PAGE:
Consider the proverb “clothes make the man.” Although often attributed to Shakespeare, its origins lie in the classical Greek saying, “the man is his clothing.” Today, “the woman is her clothing.” This is, indeed, a significant principle for women aspiring to high-profile roles. Why, then, are many ambitious women ambivalent about the importance of appearance, notably, their apparel choices?
Think of the endless dialogue surrounding Hillary Rodham Clinton’s wardrobe of pantsuits.It sends a clear message about just how caught-up with appearance people really are. In What Happened, her recently published chronicle of the 2016 presidential campaign, HRC reveals the four self-empowering reasons pantsuits became her go-to uniform.
- “I did this because I like pantsuits,” she writes. “They make me feel professional and ready to go.”
Match male politicians:
- “I also thought it would be good to do what male politicians do and wear more or less the same thing every day,”
- “Since there wasn’t much to say or report on what I wore, maybe people would focus on what I was saying instead;” and
- “They helped me avoid the peril of being photographed up my skirt while sitting on a stage or climbing stairs, both of which happened to me as First Lady.”
Not overthink things:
- “Some people like my clothes and some people don’t. It goes with the territory. You can’t please everybody, so you may as well wear what works for you.”
The major point here is that HRC understands her pantsuits are self-empowering. Of course, we know about the impact clothing can emanate, the intentional choice of a sexy dress, for example. But what about the genuine feeling of power clothing can provide?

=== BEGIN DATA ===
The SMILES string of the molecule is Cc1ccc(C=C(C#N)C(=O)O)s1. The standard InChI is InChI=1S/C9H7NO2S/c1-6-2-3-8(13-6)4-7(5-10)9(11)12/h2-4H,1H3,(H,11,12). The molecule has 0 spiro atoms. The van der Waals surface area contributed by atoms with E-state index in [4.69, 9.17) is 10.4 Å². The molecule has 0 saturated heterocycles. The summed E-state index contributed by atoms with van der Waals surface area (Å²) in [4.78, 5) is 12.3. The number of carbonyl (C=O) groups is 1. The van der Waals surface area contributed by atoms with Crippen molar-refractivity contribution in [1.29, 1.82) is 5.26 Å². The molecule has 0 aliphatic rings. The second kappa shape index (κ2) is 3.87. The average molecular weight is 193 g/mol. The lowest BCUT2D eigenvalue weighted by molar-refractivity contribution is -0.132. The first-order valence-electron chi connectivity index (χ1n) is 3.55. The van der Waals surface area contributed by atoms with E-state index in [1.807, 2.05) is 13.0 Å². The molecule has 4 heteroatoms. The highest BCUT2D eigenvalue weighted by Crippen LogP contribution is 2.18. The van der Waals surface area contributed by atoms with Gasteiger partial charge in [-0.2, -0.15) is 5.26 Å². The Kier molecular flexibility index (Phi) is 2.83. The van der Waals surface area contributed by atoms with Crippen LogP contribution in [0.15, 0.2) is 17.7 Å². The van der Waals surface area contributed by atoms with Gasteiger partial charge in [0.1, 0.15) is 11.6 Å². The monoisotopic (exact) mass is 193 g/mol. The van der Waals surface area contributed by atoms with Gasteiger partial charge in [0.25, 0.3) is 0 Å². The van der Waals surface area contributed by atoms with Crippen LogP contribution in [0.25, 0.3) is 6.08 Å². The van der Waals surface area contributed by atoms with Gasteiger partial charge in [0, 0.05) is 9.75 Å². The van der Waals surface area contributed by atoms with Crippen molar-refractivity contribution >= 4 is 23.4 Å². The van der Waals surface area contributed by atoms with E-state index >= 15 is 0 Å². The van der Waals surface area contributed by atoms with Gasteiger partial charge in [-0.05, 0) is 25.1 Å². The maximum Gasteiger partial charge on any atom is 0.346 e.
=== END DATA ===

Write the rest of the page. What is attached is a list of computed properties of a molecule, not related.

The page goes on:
There actually are scientific, psychological studies that prove clothing impacts performance. In 2012, American researchers, Hajo Adam and Adam Galinsky, coined the expression “enclothed cognition”* to describe what happens when people are empowered by apparel.
They ran a series of experiments using the iconic white lab coat – an emblem of expertise, attentiveness and authority – to demonstrate the power of simply wearing the coat. For the first study, participants were divided into two groups fora bona fide test to grade individual’s selective attention. The first group wore regular clothes; the second donned a lab coat over their own clothing. True to the researchers’ predictions, the lab coats outperformed the first group.
During further studies, two groups of participants took tests wearing identical white lab coats. The first group was told they were wearing doctors’ coats. These same garments were described as painters’ smocks for the second group. The “doctors” significantly outperformed the “painters.”
Professor Amy Cuddy’s research on the transformative effects of power posing* is widely known. Enclothed cognition, empowerment through clothing, similarly impacts brain activity to produce subconscious change.
Obviously, clothing can have profound psychological consequences on the wearer. The implications for aspiring women leaders are important. Not in the sense of ignoring the tailored clothing protocols of corporate life – but seizing them with greater enthusiasm for self-empowerment, specifically, dress to progress.
* Journal of Experimental Social Psychology, Volume 48, Issue 4, July 2012, Pages 918-925
Watch this short video to learn more about how clothing can change the way you see yourself
* Power Posing: Amy Cuddy at TEDGlobal
Ranked second among the most viewed TEDTalks in history, Professor Cuddy explains how taking a posture of confidence can boost one’s feelings of confidence.